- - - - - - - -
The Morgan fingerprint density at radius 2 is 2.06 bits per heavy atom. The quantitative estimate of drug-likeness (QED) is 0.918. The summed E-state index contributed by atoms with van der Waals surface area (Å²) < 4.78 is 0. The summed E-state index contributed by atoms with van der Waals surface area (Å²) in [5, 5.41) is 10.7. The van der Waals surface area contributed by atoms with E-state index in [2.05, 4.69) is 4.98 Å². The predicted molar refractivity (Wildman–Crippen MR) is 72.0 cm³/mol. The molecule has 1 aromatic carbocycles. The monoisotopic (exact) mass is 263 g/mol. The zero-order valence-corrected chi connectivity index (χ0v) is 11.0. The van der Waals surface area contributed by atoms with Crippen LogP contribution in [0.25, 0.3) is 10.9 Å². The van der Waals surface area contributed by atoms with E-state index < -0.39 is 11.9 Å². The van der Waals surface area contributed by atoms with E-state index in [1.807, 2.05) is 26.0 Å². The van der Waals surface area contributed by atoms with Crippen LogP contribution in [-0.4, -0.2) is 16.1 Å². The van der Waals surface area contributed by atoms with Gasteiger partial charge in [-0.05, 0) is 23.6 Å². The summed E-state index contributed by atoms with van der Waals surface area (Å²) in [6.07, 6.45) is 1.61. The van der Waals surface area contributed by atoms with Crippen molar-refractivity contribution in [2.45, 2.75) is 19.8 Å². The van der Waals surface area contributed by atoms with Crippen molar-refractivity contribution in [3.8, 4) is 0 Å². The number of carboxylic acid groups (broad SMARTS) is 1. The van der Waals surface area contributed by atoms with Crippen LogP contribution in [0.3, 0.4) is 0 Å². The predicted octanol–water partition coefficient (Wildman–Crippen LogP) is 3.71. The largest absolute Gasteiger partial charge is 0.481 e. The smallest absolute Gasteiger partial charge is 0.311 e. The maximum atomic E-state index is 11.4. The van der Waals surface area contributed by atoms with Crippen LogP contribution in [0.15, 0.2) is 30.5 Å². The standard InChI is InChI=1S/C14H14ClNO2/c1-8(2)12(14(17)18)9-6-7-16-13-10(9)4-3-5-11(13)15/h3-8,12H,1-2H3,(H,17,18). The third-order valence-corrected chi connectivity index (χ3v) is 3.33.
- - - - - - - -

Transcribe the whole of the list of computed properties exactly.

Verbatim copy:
The Morgan fingerprint density at radius 2 is 2.06 bits per heavy atom. The quantitative estimate of drug-likeness (QED) is 0.918. The summed E-state index contributed by atoms with van der Waals surface area (Å²) < 4.78 is 0. The summed E-state index contributed by atoms with van der Waals surface area (Å²) in [5, 5.41) is 10.7. The van der Waals surface area contributed by atoms with E-state index in [2.05, 4.69) is 4.98 Å². The predicted molar refractivity (Wildman–Crippen MR) is 72.0 cm³/mol. The molecule has 1 aromatic carbocycles. The monoisotopic (exact) mass is 263 g/mol. The zero-order valence-corrected chi connectivity index (χ0v) is 11.0. The van der Waals surface area contributed by atoms with Crippen LogP contribution in [0.25, 0.3) is 10.9 Å². The van der Waals surface area contributed by atoms with E-state index < -0.39 is 11.9 Å². The van der Waals surface area contributed by atoms with E-state index in [1.807, 2.05) is 26.0 Å². The van der Waals surface area contributed by atoms with Crippen LogP contribution in [-0.4, -0.2) is 16.1 Å². The van der Waals surface area contributed by atoms with Gasteiger partial charge in [-0.05, 0) is 23.6 Å². The summed E-state index contributed by atoms with van der Waals surface area (Å²) in [6.07, 6.45) is 1.61. The van der Waals surface area contributed by atoms with Crippen molar-refractivity contribution in [2.45, 2.75) is 19.8 Å². The van der Waals surface area contributed by atoms with Crippen molar-refractivity contribution in [3.8, 4) is 0 Å². The number of carboxylic acid groups (broad SMARTS) is 1. The van der Waals surface area contributed by atoms with Crippen LogP contribution in [0.3, 0.4) is 0 Å². The predicted octanol–water partition coefficient (Wildman–Crippen LogP) is 3.71. The largest absolute Gasteiger partial charge is 0.481 e. The smallest absolute Gasteiger partial charge is 0.311 e. The maximum atomic E-state index is 11.4. The van der Waals surface area contributed by atoms with Crippen LogP contribution in [0.15, 0.2) is 30.5 Å². The standard InChI is InChI=1S/C14H14ClNO2/c1-8(2)12(14(17)18)9-6-7-16-13-10(9)4-3-5-11(13)15/h3-8,12H,1-2H3,(H,17,18). The third-order valence-corrected chi connectivity index (χ3v) is 3.33.